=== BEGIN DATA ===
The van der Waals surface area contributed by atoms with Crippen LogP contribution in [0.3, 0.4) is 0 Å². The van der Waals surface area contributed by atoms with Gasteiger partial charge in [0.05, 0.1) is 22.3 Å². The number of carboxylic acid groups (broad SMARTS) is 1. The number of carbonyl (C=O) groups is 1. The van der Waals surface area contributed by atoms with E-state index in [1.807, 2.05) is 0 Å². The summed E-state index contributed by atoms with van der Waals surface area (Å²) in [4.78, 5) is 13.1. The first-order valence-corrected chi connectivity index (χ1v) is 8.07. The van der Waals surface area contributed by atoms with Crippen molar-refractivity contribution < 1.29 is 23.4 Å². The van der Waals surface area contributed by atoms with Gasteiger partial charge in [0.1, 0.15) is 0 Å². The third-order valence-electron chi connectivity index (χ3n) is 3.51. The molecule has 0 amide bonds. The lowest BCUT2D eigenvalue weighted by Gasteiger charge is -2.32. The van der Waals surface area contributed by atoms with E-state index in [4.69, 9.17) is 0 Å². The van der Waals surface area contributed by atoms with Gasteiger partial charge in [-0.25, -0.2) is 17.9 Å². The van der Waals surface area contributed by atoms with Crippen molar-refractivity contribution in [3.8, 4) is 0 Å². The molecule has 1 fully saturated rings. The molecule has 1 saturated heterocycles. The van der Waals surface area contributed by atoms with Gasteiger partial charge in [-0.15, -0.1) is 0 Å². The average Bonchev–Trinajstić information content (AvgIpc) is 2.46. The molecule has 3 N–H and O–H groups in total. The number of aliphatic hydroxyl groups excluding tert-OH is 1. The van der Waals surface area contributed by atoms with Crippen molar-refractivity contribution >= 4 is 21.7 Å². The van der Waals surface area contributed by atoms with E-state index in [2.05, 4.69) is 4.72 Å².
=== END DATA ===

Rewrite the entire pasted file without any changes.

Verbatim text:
The van der Waals surface area contributed by atoms with Crippen LogP contribution in [0.3, 0.4) is 0 Å². The van der Waals surface area contributed by atoms with Gasteiger partial charge in [0.05, 0.1) is 22.3 Å². The number of carboxylic acid groups (broad SMARTS) is 1. The number of carbonyl (C=O) groups is 1. The van der Waals surface area contributed by atoms with E-state index in [1.807, 2.05) is 0 Å². The summed E-state index contributed by atoms with van der Waals surface area (Å²) in [4.78, 5) is 13.1. The first-order valence-corrected chi connectivity index (χ1v) is 8.07. The van der Waals surface area contributed by atoms with Crippen molar-refractivity contribution < 1.29 is 23.4 Å². The van der Waals surface area contributed by atoms with Gasteiger partial charge in [0.1, 0.15) is 0 Å². The third-order valence-electron chi connectivity index (χ3n) is 3.51. The molecule has 0 amide bonds. The lowest BCUT2D eigenvalue weighted by Gasteiger charge is -2.32. The van der Waals surface area contributed by atoms with E-state index in [4.69, 9.17) is 0 Å². The van der Waals surface area contributed by atoms with Gasteiger partial charge in [-0.25, -0.2) is 17.9 Å². The van der Waals surface area contributed by atoms with Crippen molar-refractivity contribution in [3.8, 4) is 0 Å². The molecule has 1 fully saturated rings. The molecule has 1 saturated heterocycles. The van der Waals surface area contributed by atoms with Gasteiger partial charge in [-0.15, -0.1) is 0 Å². The average Bonchev–Trinajstić information content (AvgIpc) is 2.46. The molecule has 3 N–H and O–H groups in total. The number of aliphatic hydroxyl groups excluding tert-OH is 1. The van der Waals surface area contributed by atoms with Crippen molar-refractivity contribution >= 4 is 21.7 Å². The van der Waals surface area contributed by atoms with E-state index in [2.05, 4.69) is 4.72 Å².